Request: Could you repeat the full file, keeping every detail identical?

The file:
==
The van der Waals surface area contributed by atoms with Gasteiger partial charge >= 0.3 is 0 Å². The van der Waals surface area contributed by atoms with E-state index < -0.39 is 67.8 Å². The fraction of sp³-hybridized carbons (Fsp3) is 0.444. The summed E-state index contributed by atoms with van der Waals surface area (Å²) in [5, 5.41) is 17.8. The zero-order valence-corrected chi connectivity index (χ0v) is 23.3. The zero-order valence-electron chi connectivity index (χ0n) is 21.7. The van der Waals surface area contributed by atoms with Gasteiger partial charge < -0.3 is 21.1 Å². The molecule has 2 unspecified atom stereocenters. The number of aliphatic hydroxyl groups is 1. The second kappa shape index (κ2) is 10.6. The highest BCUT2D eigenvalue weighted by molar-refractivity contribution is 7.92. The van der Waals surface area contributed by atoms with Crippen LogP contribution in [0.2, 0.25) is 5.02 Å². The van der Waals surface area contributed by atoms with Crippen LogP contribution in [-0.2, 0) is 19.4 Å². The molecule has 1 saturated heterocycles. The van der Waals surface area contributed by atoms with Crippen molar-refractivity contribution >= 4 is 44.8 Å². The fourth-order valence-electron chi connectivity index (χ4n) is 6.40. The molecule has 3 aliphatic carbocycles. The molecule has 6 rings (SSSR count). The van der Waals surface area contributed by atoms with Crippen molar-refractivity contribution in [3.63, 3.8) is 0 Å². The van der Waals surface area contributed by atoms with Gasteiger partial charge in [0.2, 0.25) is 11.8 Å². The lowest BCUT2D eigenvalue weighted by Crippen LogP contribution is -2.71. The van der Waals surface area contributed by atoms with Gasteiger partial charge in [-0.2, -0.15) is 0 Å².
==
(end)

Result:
The van der Waals surface area contributed by atoms with Gasteiger partial charge >= 0.3 is 0 Å². The van der Waals surface area contributed by atoms with E-state index < -0.39 is 67.8 Å². The fraction of sp³-hybridized carbons (Fsp3) is 0.444. The summed E-state index contributed by atoms with van der Waals surface area (Å²) in [5, 5.41) is 17.8. The zero-order valence-corrected chi connectivity index (χ0v) is 23.3. The zero-order valence-electron chi connectivity index (χ0n) is 21.7. The van der Waals surface area contributed by atoms with Gasteiger partial charge < -0.3 is 21.1 Å². The molecule has 2 unspecified atom stereocenters. The number of aliphatic hydroxyl groups is 1. The second kappa shape index (κ2) is 10.6. The highest BCUT2D eigenvalue weighted by molar-refractivity contribution is 7.92. The van der Waals surface area contributed by atoms with Crippen LogP contribution in [0.2, 0.25) is 5.02 Å². The van der Waals surface area contributed by atoms with Crippen LogP contribution in [-0.2, 0) is 19.4 Å². The molecule has 1 saturated heterocycles. The van der Waals surface area contributed by atoms with Crippen molar-refractivity contribution >= 4 is 44.8 Å². The fourth-order valence-electron chi connectivity index (χ4n) is 6.40. The molecule has 3 aliphatic carbocycles. The molecule has 6 rings (SSSR count). The van der Waals surface area contributed by atoms with Crippen molar-refractivity contribution in [3.63, 3.8) is 0 Å². The van der Waals surface area contributed by atoms with Gasteiger partial charge in [0.2, 0.25) is 11.8 Å². The lowest BCUT2D eigenvalue weighted by Crippen LogP contribution is -2.71. The van der Waals surface area contributed by atoms with Gasteiger partial charge in [-0.2, -0.15) is 0 Å².